Actually the South Korean Won fell by as much too.

Japan and the Yen

There is quite an irony in the Yen being described as an appreciator and there will be much chuntering into their sake at both the Bank of Japan and the Ministry of Finance at this description. But we know that in spite of this weeks decline the Yen at 109.2 versus the US Dollar is up some 8.5% on a year ago. They are of course still “watching” it although today’s spokesman seems to have been smoking something strong.

CHIEF GOVT SPOKESMAN: CAUTIOUS OF ONE-SIDED FOREX MOVES, READY TO TAKE APPROPRIATE STEPS IF NEEDED. (h/t @moved_average)

Oh and as of this morning the Yen has strengthened against many of its neighbours as they follow the Singaporean Dollar lower. Indeed the Yen weakened after comments like this. From Bloomberg.

Even if Japan wants a weaker yen, any government action would be futile as “Abenomics is nearing its best-before date,” said Eisuke Sakakibara, in charge of intervention at the Ministry of Finance from 1997 to 1999. He said an expansion of Bank of Japan stimulus would only temporarily slow the yen’s gains to 100 by year-end.

He picked the turn nicely.

China

Here the foreign exchange news gets swamped by the US Dollar exchange rate but the official communique at the beginning of this month said this.

On March 31, 2016, the CFETS RMB exchange rate index closed at 98.14, losing 1.50 percent from the end of February;

The new effective exchange rate has fallen from 100.94 at the turn of the year to 97.64 now so China’s leaders will have been reflecting on a gradual depreciation so far in 2016. This will be welcome as they struggle to keep the dream alive.

However whilst a 0.8% fall against the Singaporean Dollar to 4.75 may not be a major factor in Chinese calculations the fact that other currencies have fallen with it changes things. We will have to wait and see how they respond to this. They will also be noting that the Euro has drifted lower like the Yen this week as the currency environment shows a hint of ch-ch-changes.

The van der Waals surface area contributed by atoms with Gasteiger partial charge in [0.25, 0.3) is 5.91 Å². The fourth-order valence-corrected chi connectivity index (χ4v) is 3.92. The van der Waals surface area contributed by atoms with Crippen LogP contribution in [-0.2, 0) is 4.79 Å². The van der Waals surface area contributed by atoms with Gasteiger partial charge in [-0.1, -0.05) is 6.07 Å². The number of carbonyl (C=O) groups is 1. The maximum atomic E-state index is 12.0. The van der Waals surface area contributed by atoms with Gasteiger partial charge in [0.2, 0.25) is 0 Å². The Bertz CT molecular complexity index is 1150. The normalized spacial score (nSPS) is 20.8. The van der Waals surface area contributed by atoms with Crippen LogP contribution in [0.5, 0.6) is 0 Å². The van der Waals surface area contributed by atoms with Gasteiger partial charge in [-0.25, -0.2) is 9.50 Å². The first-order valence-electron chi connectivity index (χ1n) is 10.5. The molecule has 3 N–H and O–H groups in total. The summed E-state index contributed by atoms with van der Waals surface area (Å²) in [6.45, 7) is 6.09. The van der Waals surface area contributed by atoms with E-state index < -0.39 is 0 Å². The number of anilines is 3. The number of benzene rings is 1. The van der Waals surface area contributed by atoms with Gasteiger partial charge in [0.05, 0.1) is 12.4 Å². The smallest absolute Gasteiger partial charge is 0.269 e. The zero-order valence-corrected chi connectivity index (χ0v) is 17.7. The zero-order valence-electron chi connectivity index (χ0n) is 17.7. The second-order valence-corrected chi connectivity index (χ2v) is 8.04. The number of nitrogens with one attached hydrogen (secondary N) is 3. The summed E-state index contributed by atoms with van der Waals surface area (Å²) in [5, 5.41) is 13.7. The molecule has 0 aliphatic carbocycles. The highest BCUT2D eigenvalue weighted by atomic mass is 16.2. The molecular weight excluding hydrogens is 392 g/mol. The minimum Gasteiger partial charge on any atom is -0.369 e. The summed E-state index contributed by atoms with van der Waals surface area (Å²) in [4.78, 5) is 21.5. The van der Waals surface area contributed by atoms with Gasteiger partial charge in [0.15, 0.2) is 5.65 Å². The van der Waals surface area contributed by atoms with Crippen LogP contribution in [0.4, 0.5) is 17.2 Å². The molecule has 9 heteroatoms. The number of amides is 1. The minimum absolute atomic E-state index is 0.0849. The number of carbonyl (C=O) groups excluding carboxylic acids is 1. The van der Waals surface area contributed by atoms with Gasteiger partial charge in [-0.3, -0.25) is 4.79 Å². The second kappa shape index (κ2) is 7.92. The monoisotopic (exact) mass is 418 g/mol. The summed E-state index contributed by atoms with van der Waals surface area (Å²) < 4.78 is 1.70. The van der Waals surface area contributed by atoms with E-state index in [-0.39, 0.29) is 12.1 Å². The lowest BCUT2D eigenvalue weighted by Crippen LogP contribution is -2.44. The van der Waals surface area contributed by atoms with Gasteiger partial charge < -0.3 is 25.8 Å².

Comment

The MAS has decided that a lower currency is something to which they can sing along to with The Cars.

I guess you’re just what I needed
I needed someone to feed
I guess you’re just what I needed
I needed someone to bleed

The environment has changed as they usually only make such a move in response to a recession and further food for thought is provided by the fact that at the end of last year economic growth was at 6.2%. Is that a new lower bound?

As to other devaluation/depreciation efforts we wonder in terms of album titles, Who’s next?

Still I guess those selling property near me in Nine Elms and at Battersea Power Station will be very grateful if new Far Eastern buyers emerge ahead of any future competitive devaluations. According to the mood music from there they may be sorely needed……

BP

Large losses seem to have been accompanied by a large pay rise for the Chief Executive and this response raised a smile.

think of how much bigger the loss could have been if he wasn’t being properly incentivised! (h/t @RealFinney)

 

 

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11 thoughts on “Currency Wars continue to rage in the Far East

  1. ““Abenomics is nearing its best-before date,”

    I thought that was a few seconds after he uttered such drivel …..

    oh well back to the popcorn

    Forbin

    • Hi Forbin

      Yes if what we have had so far is the best bit of Abenomics then even the apologists will be struggling. Actually the debates I used to have with them on Twitter have dried up recently and I return to the subject regularly. Lower inflation has helped real wages but they want higher inflation! It is amazing what people will try and peddle..

      Speaking of inflation corn prices have been edging higher this week…

      As for the establishment that you discuss below they never seem to be held to account do they? As for the banks well the bad news just continues.